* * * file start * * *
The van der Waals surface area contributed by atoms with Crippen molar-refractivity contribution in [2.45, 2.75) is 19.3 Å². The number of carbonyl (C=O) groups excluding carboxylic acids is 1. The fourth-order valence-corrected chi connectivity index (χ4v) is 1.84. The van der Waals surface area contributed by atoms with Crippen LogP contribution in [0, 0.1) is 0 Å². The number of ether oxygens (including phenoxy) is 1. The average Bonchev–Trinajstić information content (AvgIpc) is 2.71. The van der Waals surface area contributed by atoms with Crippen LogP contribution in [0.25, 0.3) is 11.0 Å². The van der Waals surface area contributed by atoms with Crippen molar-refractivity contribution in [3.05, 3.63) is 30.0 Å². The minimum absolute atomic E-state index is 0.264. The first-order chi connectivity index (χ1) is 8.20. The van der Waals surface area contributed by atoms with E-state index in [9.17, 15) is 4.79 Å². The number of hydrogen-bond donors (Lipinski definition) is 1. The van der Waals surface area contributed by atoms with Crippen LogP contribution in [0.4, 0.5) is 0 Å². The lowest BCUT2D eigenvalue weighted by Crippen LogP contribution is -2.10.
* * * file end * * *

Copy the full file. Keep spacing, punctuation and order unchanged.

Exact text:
The van der Waals surface area contributed by atoms with Crippen molar-refractivity contribution in [2.45, 2.75) is 19.3 Å². The number of carbonyl (C=O) groups excluding carboxylic acids is 1. The fourth-order valence-corrected chi connectivity index (χ4v) is 1.84. The van der Waals surface area contributed by atoms with Crippen LogP contribution in [0, 0.1) is 0 Å². The number of ether oxygens (including phenoxy) is 1. The average Bonchev–Trinajstić information content (AvgIpc) is 2.71. The van der Waals surface area contributed by atoms with Crippen LogP contribution in [0.25, 0.3) is 11.0 Å². The van der Waals surface area contributed by atoms with Crippen molar-refractivity contribution in [3.05, 3.63) is 30.0 Å². The minimum absolute atomic E-state index is 0.264. The first-order chi connectivity index (χ1) is 8.20. The van der Waals surface area contributed by atoms with E-state index in [9.17, 15) is 4.79 Å². The number of hydrogen-bond donors (Lipinski definition) is 1. The van der Waals surface area contributed by atoms with Crippen LogP contribution in [0.4, 0.5) is 0 Å². The lowest BCUT2D eigenvalue weighted by Crippen LogP contribution is -2.10.